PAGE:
Please use this identifier to cite or link to this item: https://scholarbank.nus.edu.sg/handle/10635/155963
Title: RESONANCES OF DESIRE IN FOUR FILMS BY WONG KAR-WAI
Authors: AARON KOH XU QING
Issue Date: 15-Apr-2019
Citation: AARON KOH XU QING (2019-04-15). RESONANCES OF DESIRE IN FOUR FILMS BY WONG KAR-WAI. ScholarBank@NUS Repository.
Abstract: This thesis explores the representation of desire in four films by Wong Kar-wai. Providing a close analysis of Days of Being Wild (1990), Chungking Express (1994), In the Mood for Love (2000) and 2046 (2004), I will examine the manner in which Wong employs the trope of desire to portray complex articulations of emotion that transcend the boundaries of time and space. To this end, I consider the trope of desire as a trajectory of loss and the consequences of such loss within the space between longing and love. This thesis thus proposes a reading of the undercurrents of yearning and loss that underlie Wong’s construction of a cinema of temporal and spatial intersection. Specifically, I examine Wong’s negotiation of desire – how it manifests in cinematic space and its intertwined relationship with time and memory – that extends beyond the narrative of each film. Much existing scholarship on Wong’s cinema already scrutinize his negotiation of temporality and its connection with both physical and psychological spaces. However, as yet, there has been no specific study dedicated to a sustained critique on the trope of love – the undercurrents of desire, often unrequited and unfulfilled – that joins the films despite their differing narratives. Therefore, I initiate a reading of Wong’s production of desire that not only circulates within the narrative frame but traverses across his oeuvre and resurfaces, albeit displaced and often in different guises. Insofar as the notion of “transcend” suggests a movement beyond, the repetition of inaction in different contexts within the material of each film gestures towards a paradoxical sense of stasis, a form of entrapment. Furthermore, Wong perpetuates this sense of entrapment through his preoccupation with recurring themes and motifs for the articulation of love and nostalgia across his films.This thesis explores the representation of desire in four films by Wong Kar-wai. Providing a close analysis of Days of Being Wild (1990), Chungking Express (1994), In the Mood for Love (2000) and 2046 (2004), I will examine the manner in which Wong employs the trope of desire to portray complex articulations of emotion that transcend the boundaries of time and space. To this end, I consider the trope of desire as a trajectory of loss and the consequences of such loss within the space between longing and love. This thesis thus proposes a reading of the undercurrents of yearning and loss that underlie Wong’s construction of a cinema of temporal and spatial intersection. Specifically, I examine Wong’s negotiation of desire – how it manifests in cinematic space and its intertwined relationship with time and memory – that extends beyond the narrative of each film. Much existing scholarship on Wong’s cinema already scrutinize his negotiation of temporality and its connection with both physical and psychological spaces. However, as yet, there has been no specific study dedicated to a sustained critique on the trope of love – the undercurrents of desire, often unrequited and unfulfilled – that joins the films despite their differing narratives. Therefore, I initiate a reading of Wong’s production of desire that not only circulates within the narrative frame but traverses across his oeuvre and resurfaces, albeit displaced and often in different guises. Insofar as the notion of “transcend” suggests a movement beyond, the repetition of inaction in different contexts within the material of each film gestures towards a paradoxical sense of stasis, a form of entrapment. Furthermore, Wong perpetuates this sense of entrapment through his preoccupation with recurring themes and motifs for the articulation of love and nostalgia across his films.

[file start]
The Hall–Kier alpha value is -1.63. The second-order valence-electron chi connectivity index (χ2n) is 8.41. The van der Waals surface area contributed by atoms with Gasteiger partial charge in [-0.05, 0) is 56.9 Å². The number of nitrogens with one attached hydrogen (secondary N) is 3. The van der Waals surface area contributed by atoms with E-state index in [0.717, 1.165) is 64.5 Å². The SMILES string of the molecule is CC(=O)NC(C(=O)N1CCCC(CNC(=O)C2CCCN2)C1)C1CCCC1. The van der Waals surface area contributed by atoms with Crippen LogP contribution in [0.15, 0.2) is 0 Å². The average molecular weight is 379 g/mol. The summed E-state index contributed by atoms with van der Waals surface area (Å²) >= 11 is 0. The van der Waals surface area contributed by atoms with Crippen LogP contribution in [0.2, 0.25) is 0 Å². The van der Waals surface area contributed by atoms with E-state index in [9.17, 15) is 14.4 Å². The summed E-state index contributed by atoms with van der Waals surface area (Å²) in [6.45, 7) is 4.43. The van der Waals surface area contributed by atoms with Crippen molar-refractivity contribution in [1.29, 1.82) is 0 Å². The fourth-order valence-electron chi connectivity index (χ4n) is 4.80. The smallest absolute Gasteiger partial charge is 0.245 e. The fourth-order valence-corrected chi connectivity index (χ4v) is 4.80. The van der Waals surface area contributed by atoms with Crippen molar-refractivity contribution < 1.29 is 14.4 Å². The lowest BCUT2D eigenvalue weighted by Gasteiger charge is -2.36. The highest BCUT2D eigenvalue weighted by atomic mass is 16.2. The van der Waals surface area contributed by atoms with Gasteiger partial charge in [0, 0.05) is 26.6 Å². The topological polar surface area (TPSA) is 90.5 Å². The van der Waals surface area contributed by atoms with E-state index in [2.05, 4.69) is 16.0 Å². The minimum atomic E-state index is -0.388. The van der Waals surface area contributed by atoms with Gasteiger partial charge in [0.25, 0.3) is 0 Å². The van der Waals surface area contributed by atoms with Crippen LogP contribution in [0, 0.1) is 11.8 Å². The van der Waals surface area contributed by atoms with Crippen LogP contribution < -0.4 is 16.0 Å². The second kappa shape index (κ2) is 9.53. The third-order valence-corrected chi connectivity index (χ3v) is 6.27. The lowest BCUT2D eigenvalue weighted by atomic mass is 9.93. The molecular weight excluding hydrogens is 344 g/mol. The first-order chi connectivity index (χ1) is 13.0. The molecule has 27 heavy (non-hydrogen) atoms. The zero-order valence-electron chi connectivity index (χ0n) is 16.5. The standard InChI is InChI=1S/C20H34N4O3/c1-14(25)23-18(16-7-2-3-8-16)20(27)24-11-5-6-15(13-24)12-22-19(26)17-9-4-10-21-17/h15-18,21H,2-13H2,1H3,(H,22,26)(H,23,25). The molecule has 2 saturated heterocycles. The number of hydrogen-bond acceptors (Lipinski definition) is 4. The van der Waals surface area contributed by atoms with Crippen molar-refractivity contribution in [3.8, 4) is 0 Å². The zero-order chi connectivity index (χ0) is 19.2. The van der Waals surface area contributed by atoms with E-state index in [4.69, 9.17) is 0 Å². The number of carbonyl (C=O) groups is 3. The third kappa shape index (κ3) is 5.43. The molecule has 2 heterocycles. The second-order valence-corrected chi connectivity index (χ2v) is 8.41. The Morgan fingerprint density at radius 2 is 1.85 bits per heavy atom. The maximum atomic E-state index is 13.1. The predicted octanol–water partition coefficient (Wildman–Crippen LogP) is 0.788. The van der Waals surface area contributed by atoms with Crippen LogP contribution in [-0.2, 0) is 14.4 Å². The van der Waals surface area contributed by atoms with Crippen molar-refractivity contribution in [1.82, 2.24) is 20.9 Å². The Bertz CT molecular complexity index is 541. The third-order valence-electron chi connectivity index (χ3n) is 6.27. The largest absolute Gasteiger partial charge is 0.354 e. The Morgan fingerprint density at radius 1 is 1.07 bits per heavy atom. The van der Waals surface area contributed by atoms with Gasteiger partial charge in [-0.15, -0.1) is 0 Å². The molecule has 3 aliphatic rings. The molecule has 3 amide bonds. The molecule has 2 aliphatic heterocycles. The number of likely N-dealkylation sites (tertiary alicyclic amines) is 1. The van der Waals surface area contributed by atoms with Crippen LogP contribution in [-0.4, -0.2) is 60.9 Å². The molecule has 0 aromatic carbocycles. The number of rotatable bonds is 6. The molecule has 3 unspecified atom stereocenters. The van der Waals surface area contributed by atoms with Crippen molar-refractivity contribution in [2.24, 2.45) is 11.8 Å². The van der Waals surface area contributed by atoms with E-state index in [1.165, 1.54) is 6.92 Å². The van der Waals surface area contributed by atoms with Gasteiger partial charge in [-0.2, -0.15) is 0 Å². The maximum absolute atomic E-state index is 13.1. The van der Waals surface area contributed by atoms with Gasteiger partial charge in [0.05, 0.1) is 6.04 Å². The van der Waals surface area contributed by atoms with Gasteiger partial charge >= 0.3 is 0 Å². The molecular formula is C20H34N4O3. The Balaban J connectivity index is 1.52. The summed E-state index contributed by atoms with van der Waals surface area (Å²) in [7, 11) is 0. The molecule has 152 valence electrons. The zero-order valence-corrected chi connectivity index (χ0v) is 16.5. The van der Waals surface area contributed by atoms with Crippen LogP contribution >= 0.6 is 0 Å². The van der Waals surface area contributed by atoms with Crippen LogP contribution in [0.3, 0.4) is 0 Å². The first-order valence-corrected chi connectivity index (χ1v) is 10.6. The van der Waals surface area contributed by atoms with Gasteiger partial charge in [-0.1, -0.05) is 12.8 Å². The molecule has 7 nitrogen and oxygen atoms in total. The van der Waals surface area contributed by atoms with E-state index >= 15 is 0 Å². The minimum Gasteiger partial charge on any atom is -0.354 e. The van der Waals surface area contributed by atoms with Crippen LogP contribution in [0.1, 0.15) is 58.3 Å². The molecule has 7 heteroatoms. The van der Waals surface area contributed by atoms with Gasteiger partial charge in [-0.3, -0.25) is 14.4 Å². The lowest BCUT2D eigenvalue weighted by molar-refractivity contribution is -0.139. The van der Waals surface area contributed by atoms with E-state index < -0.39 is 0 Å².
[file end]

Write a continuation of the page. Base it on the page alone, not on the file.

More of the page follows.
URI: https://scholarbank.nus.edu.sg/handle/10635/155963
Appears in Collections:Bachelor's Theses

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